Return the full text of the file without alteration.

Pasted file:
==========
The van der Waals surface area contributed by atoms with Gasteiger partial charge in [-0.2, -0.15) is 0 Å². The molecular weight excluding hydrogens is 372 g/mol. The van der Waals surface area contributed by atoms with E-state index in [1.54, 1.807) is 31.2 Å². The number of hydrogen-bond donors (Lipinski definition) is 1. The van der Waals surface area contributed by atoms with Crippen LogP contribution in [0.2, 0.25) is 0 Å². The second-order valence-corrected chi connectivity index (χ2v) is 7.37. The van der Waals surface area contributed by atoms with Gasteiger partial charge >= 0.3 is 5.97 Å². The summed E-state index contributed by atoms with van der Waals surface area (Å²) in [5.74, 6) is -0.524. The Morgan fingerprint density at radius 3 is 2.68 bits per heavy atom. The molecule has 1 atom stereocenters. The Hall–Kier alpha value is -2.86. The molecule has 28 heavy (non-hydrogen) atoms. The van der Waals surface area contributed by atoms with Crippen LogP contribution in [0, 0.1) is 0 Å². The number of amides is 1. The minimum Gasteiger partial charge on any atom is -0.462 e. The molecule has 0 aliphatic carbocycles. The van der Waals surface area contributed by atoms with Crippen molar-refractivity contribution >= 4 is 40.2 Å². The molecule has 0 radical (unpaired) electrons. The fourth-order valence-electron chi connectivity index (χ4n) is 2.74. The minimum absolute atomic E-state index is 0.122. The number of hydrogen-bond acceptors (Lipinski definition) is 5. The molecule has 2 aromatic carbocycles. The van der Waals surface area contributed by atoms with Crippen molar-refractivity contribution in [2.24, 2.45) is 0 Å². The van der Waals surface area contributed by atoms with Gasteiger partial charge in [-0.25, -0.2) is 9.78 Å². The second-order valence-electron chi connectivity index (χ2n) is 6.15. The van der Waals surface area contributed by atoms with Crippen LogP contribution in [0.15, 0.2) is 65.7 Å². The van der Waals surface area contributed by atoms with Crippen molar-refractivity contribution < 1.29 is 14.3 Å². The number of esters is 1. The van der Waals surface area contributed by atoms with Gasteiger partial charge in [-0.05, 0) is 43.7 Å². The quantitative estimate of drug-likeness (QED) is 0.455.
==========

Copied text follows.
The van der Waals surface area contributed by atoms with Gasteiger partial charge in [-0.2, -0.15) is 0 Å². The molecular weight excluding hydrogens is 372 g/mol. The van der Waals surface area contributed by atoms with E-state index in [1.54, 1.807) is 31.2 Å². The number of hydrogen-bond donors (Lipinski definition) is 1. The van der Waals surface area contributed by atoms with Crippen LogP contribution in [0.2, 0.25) is 0 Å². The second-order valence-corrected chi connectivity index (χ2v) is 7.37. The van der Waals surface area contributed by atoms with Gasteiger partial charge >= 0.3 is 5.97 Å². The summed E-state index contributed by atoms with van der Waals surface area (Å²) in [5.74, 6) is -0.524. The Morgan fingerprint density at radius 3 is 2.68 bits per heavy atom. The molecule has 1 atom stereocenters. The Hall–Kier alpha value is -2.86. The molecule has 28 heavy (non-hydrogen) atoms. The van der Waals surface area contributed by atoms with Crippen LogP contribution in [0, 0.1) is 0 Å². The number of amides is 1. The minimum Gasteiger partial charge on any atom is -0.462 e. The molecule has 0 aliphatic carbocycles. The van der Waals surface area contributed by atoms with Crippen molar-refractivity contribution >= 4 is 40.2 Å². The molecule has 0 radical (unpaired) electrons. The fourth-order valence-electron chi connectivity index (χ4n) is 2.74. The minimum absolute atomic E-state index is 0.122. The number of hydrogen-bond acceptors (Lipinski definition) is 5. The molecule has 2 aromatic carbocycles. The van der Waals surface area contributed by atoms with Crippen molar-refractivity contribution in [2.24, 2.45) is 0 Å². The van der Waals surface area contributed by atoms with Gasteiger partial charge in [-0.25, -0.2) is 9.78 Å². The second-order valence-electron chi connectivity index (χ2n) is 6.15. The van der Waals surface area contributed by atoms with Crippen LogP contribution in [0.15, 0.2) is 65.7 Å². The van der Waals surface area contributed by atoms with Crippen molar-refractivity contribution < 1.29 is 14.3 Å². The number of esters is 1. The van der Waals surface area contributed by atoms with Gasteiger partial charge in [-0.05, 0) is 43.7 Å². The quantitative estimate of drug-likeness (QED) is 0.455.